Steve Kerr, seen here on Wednesday, was ejected from the Golden State Warriors’ game against the Sacramento Kings on Saturday. (Stan Olszewski/Special to S.F. Examiner)

Steve Kerr, seen here on Wednesday, was ejected from the Golden State Warriors’ game against the Sacramento Kings on Saturday. (Stan Olszewski/Special to S.F. Examiner)

Steve Kerr tossed as Warriors fall to Kings in OT

SACRAMENTO — After Draymond Green drew a technical foul late in the third quarter on Saturday night, Steve Kerr lost his mind.

As part of his expletive-laden tirade, the Golden State Warriors head coach stormed out onto the floor as assistant Mike Brown did his best to hold his boss back. Kerr drew a technical of his own and kept going, quickly earning an ejection from the Dubs’ eventual 109-106 overtime loss to the Sacramento Kings.

“I got what I deserved. I deserved to be ejected — so I was,” Kerr explained after the loss. “I have no complaints.”

When pressed on the topic, Kerr insisted that he wasn’t trying to fire up his squad with his theatrics.

“I was angry,” Kerr said. “I was angry about some calls, and like I said, I got mad and I deserved to get kicked out.”

After his ejection, Kerr watched the rest of the game, which featured just 22 assists, on TV.

“We got what we deserved — before I was tossed and after,” Kerr said. “It was one of the worst games we played all season. We had no purpose. The ball didn’t move. I didn’t even recognize our team out there tonight. Maybe we were due for one. We’ve been playing well. We had a great run. But that was not us and I give them credit.”

On a night when Stephen Curry produced yet another brilliant performance, the back-to-back MVP also missed the potential game-winning layup in the closing seconds of overtime.

“We had a play drawn up to try and get me open in the corner, and the way they defended, that backdoor was open,” Curry said. “I kind of rushed it. I saw [Anthony] Tolliver coming over, but it didn’t really affect it. I just missed it. So, [it was] a tough way to end the game with a shot at point-blank range to erase all the mishaps earlier, but it’s just the way it went.”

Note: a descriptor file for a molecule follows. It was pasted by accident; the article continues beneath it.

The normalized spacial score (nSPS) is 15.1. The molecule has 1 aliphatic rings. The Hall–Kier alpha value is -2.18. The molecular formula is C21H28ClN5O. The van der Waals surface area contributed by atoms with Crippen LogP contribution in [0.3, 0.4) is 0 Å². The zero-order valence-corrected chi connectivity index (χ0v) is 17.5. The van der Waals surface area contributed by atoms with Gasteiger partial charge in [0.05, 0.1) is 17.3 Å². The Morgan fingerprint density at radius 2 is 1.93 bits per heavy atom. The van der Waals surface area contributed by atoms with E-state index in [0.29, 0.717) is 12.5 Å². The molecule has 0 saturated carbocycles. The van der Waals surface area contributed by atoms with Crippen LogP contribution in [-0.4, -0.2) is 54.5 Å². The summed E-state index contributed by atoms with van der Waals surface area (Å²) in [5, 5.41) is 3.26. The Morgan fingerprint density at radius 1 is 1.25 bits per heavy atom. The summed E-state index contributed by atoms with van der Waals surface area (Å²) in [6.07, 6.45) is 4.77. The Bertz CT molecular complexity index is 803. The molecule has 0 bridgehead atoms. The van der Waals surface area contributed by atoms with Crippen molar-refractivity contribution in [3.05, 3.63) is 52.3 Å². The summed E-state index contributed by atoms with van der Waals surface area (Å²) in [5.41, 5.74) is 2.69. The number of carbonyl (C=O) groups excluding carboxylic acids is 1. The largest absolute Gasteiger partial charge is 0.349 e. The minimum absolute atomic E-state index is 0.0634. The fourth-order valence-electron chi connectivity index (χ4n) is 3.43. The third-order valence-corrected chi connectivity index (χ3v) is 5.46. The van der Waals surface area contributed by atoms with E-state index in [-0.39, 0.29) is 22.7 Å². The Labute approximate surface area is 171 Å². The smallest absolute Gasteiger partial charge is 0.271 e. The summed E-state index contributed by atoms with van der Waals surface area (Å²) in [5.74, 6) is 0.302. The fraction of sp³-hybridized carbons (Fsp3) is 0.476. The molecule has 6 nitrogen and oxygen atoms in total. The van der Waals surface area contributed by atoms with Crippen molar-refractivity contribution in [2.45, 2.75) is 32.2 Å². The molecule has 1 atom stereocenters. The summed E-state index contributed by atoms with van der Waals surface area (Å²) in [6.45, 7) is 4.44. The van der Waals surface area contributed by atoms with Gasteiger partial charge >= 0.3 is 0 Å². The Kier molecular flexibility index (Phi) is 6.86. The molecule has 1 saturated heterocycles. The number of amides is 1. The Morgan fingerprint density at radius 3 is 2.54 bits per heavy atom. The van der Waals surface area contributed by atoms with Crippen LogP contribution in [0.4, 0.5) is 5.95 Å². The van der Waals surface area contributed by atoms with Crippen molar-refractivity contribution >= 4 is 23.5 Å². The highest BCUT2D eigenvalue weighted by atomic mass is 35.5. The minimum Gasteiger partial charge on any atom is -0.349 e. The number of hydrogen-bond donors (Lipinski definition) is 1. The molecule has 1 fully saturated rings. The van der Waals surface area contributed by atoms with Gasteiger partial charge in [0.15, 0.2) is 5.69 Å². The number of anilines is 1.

After dropping 35 points in the loss at Golden 1 Center, Curry is now averaging 34.4 points over the past five contests. Curry, who sank 8-of-14 triples, is shooting 56 percent from beyond the arc during that stretch.

With big men Zaza Pachulia and David West missing, the Warriors struggled to contain Kings center DeMarcus Cousins. The Western Conference All-Star starter finished the night one assist shy of a triple-double, going for 32 points, 12 rebounds and 9 assists.

The game wouldn’t have even reached overtime if not for a poor decision from Cousins. With the clock winding down in regulation, Cousins forced a fadeaway 21-footer, which would have broken the 98-98 tie had it gone down.

With just over a minute left in the first half, the Warriors endured a nervous moment when Green went careening through the lane. As the two-time All Star missed his layup, he crashed to the deck with a thud, colliding with the first row of fans and cameras.

As the other nine players on the floor raced down to the other end of the court, Green remained down on the ground below the basket, Dubs bench players hurrying over to check on him even as play went on.

Green, who remained down for a couple of minutes, rocked back and forth on the ground as trainers checked on what the team would later announce was a right knee contusion.

After not starting the second half, Green returned to the game with just over 10 minutes left on the clock in the third quarter, ending his night with 16 points, 8 rebounds and 6 assists.

Draymond GreenGolden State WarriorsKlay ThompsonNBASacramento KingsStephen CurrySteve Kerr

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